Supreme Court: in tacking, commercial impression is issue for jury
In a rare decision on a fundamental trademark issue, Hana Financial Inc v Hana Bank (No 13-1211, January 21 2015), delivered for a unanimous court by Justice Sotomayor, the Supreme Court has resolved a circuit split on the issue of tacking, holding that the jury, rather than a court, determines whether the priority date of an older trademark may be tacked to a newer one.
A fundamental trademark principle is that the priority of trademark rights is determined by the date of the mark’s first use in commerce. The tacking doctrine provides that a trademark owner can modify its mark over time and retain the original mark’s priority date if the original mark and the new mark are not materially different and create the same, “continuing commercial impression”. In other words, the marks must be “legal equivalents”. Although the tacking doctrine is readily recognised by all courts, until now several circuits were split on whether the tacking inquiry is a question for the jury or the judge.
The dispute that put an end to this split arose between two financial service providers. Hana Bank is a Korean financial institution that has operated in Korea under that name since 1991. In 1994 it first started advertising its financial services to Korean expatriates in the United States. The advertising was primarily in Korean; the name Hana Bank appeared in Korean script, next to its 'dancing man' logo. That same year, Hana Financial, the petitioner, was established in California. It began using this name in commerce in 1995 and obtained a federal registration in 1996. The dispute was sparked in 2002, when Hana Bank first began operating a bank in the United States under the name Hana Bank. Its new mark was the 'dancing man' logo followed by the words 'Hana Bank' in English. When Hana Financial sued Hana Bank for infringement in 2007, Hana Bank invoked the tacking doctrine as a defence, alleging that it had priority of use.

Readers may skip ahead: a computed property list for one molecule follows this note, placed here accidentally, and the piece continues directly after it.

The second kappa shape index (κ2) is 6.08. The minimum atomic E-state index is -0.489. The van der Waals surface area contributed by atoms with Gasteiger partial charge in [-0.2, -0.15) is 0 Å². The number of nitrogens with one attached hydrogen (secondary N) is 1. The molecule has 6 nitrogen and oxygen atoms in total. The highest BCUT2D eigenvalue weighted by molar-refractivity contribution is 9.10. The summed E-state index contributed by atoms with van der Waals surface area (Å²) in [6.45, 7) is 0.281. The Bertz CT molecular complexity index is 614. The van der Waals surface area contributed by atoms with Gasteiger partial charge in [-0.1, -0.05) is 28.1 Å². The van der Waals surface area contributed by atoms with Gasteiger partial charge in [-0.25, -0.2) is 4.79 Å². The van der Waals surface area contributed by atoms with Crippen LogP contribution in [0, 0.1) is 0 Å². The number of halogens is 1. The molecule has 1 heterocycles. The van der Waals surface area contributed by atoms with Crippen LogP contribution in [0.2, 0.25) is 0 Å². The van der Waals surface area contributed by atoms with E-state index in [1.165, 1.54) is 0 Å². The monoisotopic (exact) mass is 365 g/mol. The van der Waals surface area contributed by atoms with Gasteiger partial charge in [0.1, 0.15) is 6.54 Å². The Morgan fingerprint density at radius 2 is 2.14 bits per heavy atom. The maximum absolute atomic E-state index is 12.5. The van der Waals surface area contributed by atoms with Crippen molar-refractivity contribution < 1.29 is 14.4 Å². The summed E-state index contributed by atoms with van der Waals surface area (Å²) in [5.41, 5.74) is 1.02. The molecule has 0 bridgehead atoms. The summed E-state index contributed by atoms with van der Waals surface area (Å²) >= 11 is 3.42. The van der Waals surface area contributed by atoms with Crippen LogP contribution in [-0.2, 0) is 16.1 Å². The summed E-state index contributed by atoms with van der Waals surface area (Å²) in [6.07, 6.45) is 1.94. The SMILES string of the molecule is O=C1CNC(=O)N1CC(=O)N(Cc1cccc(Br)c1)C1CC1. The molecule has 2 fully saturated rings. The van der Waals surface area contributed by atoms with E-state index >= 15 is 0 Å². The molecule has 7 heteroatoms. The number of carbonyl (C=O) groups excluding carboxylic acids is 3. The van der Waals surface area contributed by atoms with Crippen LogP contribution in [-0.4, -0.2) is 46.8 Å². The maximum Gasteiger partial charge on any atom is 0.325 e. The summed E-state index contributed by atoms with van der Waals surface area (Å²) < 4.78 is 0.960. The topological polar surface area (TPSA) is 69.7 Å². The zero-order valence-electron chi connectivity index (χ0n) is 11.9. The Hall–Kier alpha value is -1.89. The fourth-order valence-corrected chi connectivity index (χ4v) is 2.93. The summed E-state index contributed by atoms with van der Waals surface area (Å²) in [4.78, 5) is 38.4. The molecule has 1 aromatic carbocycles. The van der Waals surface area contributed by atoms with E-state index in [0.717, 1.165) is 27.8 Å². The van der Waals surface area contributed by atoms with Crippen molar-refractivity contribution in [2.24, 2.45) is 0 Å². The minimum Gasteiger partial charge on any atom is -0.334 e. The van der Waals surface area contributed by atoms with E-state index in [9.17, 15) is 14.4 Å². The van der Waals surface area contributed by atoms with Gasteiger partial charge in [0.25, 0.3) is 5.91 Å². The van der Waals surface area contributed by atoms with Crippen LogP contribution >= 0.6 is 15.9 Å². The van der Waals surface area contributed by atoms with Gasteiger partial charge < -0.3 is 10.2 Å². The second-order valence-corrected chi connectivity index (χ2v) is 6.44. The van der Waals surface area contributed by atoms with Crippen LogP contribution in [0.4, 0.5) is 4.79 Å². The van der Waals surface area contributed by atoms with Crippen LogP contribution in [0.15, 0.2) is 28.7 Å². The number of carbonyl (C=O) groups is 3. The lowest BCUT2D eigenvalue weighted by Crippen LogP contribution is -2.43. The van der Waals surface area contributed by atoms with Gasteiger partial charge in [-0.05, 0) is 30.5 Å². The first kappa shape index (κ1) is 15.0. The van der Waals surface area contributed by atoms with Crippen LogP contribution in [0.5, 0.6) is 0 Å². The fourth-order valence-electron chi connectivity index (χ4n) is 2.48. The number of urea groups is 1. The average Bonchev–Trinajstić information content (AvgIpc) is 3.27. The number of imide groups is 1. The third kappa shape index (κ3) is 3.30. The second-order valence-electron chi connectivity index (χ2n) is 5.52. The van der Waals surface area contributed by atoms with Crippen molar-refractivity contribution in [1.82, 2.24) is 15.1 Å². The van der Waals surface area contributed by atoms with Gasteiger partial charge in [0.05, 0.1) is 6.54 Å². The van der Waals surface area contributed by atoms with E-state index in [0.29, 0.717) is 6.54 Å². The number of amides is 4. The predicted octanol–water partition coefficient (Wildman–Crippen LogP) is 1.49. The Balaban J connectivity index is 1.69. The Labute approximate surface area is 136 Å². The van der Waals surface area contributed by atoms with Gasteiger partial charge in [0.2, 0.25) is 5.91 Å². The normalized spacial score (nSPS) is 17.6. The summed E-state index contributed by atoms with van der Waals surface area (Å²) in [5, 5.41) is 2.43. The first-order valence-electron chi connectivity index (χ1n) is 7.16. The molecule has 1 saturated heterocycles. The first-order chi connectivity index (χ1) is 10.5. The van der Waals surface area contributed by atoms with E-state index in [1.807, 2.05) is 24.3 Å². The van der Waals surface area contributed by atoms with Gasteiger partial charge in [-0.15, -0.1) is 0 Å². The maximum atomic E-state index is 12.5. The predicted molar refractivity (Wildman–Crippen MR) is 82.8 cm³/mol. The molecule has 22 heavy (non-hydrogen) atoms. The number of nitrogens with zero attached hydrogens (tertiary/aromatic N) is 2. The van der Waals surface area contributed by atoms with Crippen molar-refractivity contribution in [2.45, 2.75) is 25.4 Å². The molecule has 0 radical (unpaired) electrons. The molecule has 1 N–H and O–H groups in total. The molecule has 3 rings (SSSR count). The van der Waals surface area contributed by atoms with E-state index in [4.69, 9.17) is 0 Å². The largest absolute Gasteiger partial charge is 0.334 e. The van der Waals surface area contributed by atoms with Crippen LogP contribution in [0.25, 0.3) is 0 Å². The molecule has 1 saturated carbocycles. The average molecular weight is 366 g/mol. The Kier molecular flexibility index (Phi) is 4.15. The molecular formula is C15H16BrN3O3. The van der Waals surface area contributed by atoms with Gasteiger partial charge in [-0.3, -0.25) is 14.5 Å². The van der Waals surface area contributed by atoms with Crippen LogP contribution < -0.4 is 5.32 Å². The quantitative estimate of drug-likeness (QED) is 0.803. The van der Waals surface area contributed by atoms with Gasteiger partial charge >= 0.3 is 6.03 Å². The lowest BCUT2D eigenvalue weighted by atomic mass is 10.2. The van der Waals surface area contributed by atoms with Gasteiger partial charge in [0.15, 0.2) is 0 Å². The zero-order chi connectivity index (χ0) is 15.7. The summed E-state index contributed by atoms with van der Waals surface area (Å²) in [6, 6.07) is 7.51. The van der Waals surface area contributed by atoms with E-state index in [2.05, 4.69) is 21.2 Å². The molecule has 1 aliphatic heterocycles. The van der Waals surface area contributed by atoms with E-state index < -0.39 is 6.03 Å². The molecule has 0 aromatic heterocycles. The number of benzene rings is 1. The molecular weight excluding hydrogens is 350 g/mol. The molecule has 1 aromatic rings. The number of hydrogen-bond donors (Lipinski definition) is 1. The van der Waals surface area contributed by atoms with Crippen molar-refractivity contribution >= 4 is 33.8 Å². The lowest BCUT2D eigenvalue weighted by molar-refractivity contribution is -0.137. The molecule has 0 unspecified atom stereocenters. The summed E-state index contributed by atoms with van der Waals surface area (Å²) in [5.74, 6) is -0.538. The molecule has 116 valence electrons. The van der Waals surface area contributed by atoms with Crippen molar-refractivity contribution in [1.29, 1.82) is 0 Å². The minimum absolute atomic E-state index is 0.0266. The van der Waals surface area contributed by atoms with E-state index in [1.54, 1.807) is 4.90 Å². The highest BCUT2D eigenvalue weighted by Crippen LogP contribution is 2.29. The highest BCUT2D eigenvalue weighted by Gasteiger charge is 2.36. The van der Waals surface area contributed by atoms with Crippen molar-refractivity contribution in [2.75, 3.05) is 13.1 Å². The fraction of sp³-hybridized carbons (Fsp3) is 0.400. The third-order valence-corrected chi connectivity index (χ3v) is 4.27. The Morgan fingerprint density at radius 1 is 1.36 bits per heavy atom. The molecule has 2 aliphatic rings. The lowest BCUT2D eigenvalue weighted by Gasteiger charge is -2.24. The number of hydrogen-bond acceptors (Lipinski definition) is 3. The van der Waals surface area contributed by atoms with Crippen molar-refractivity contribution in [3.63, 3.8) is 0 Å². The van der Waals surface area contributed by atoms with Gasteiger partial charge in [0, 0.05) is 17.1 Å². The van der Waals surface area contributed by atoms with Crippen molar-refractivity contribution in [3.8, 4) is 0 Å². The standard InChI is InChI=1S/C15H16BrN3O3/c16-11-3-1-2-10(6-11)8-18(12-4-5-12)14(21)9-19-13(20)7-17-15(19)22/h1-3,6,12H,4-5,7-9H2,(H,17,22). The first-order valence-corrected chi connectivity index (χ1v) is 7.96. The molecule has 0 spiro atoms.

After an unsuccessful attempt by Hana Financial to resolve the dispute on summary judgment, the case was tried to a jury. The jury instruction was proposed by Hana Financial itself: a party may claim priority based on the first use date of a previously used mark if it “is the legal equivalent of the [new] mark... such that consumers consider both as the same mark”. The jury returned a verdict in favour of Hana Bank, finding that the HANA BANK mark conveyed the same commercial impression as the marks in its 1994 advertisement and that, therefore, Hana Bank had priority in the mark over Hana Financial.
After the Court of Appeals for the Ninth Circuit upheld the jury’s verdict, expressly creating a split with the Federal and Sixth Circuits as to who - the court or the jury - should decide this issue, Hana Financial successfully sought review by the Supreme Court.
Hana Financial argued that whether the marks are “legally equivalent” turns primarily on whether the marks are visually similar. This, it argued, is a question of law, appropriate for the court to decide to ensure predictability of outcomes required for a well-functioning trademark system. Hana Bank argued that “commercial impression” depends on the perspective of the relevant consumer, a perspective that is better evaluated by a jury of 12 laymen than a single judge.